Rooftop protest could make it harder for the public to see MPs (and Annette King to skip to the loo)

Gotta say Alf hopes the book is thrown at the Greenpeace tossers who staged the day-long protest yesterday over what they say is government inaction on climate change.

Even better, let’s throw a library of books at them because this should inflict greater hurt.

The tiresome foursome are believed to have used scaffolding at the rear of Parliament to get onto the building, then make their way to the ledge which overlooks the forecourt.

Alf didn’t pay much attention to their antics, but it seems they placed solar panels there and unfurled a benner with a photo of the Prime Minister, John Key, and the words “cut pollution, create jobs – yeah, nah”.

Not all MPs were too dismayed but according to Radio NZ:

New Zealand First leader Winston Peters said the fact protesters could reach the roof was a real worry.

“I suppose they demonstrate that our security is totally inadequate. This is for a different cause, an environmental cause, but imagine if they were terrorists?

“We’ve just seen an example of how exposed we are.”

ACT leader David Seymour said the protesters were “arrogant and conceited”.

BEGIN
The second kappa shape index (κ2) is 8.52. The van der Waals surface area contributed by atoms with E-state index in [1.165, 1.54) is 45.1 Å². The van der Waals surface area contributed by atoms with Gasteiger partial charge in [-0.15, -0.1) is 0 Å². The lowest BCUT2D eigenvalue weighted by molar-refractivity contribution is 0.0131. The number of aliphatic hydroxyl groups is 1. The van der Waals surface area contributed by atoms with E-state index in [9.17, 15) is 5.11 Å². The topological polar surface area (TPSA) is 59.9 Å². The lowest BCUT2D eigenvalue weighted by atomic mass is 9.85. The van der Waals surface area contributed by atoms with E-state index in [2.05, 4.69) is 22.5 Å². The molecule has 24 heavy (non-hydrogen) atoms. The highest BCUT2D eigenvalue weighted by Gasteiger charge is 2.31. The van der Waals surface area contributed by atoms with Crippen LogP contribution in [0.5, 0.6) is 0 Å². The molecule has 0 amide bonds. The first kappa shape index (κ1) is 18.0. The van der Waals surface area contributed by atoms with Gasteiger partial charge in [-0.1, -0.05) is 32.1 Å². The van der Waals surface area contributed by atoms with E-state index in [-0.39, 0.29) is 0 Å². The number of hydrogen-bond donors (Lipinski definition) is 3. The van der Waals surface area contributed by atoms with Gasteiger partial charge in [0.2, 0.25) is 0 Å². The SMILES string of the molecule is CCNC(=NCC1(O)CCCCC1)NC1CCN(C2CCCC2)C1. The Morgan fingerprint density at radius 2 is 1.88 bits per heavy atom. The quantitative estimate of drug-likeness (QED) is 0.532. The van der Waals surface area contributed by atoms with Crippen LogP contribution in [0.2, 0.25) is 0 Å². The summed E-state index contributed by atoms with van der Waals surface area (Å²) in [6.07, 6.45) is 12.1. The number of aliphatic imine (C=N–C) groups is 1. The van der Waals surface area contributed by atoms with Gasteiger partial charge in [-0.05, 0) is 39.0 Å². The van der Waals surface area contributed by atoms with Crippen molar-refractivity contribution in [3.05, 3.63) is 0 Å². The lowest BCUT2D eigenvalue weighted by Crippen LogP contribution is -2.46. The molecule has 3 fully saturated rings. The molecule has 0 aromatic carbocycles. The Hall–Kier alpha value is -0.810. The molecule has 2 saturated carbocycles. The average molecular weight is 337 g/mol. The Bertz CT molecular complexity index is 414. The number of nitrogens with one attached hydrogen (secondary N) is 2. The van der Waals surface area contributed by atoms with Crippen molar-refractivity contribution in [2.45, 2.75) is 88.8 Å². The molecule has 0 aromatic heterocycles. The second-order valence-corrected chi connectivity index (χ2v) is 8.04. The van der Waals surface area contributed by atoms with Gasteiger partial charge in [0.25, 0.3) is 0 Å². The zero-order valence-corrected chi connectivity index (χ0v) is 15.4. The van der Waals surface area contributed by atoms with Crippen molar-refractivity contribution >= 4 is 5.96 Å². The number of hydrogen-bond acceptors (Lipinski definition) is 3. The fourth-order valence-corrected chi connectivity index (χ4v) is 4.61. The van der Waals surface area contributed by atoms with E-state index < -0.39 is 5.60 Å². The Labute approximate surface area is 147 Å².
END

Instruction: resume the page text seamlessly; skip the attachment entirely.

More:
“The worst thing that could happen is that Parliament becomes more locked-down, more difficult for law-abiding people to access, because of the behaviour of these guys,” he said.

Labour MP Annette King said she was worried about the backlash for MPs.

Fair enough too.

“I fear that there will be an overreaction and next thing you know we will have to be swiping to go to the loo.”

And Alf’s colleague Steven Joyce said next time it might not be Greenpeace protesters.

“I think obviously they are going to have a security review as they should because while there is no particular difficulty with having some people hanging a sheet out the front… that would be a concern if it was somebody with a more malevolent intent.”

Greenpeace isn’t the only outfit to attract tossers, of course.

The Green Party has ’em too and co-leader James Shaw was more concerned that people were missing the point.

How you could miss the point when it comes to our safety and well-being escapes the Member for Eketahuna North.

But Shaw was able to do it:

“The main point here is that regardless of what the Government says it is doing around climate change…since this Government came to office, our emissions have risen 13 percent.”

Speaker of the House David Carter – good fellow – is better tuned in to things.

He said he was worried about the safety of staff and MPs.

“I am attempting to keep this parliament as open as possible for the public of New Zealand but the balance there is to also keep it safe and secure for parliamentarians and staff.

It was a delicate balance that had to be managed on daily basis, he said.

The result of the Greenpeace stunt looks likely to be a tipping of the balance in favour of the safety of staff and MPs and away from the ability of members of the public to see their MPs at work.

The public won’t thank the protesters for that.

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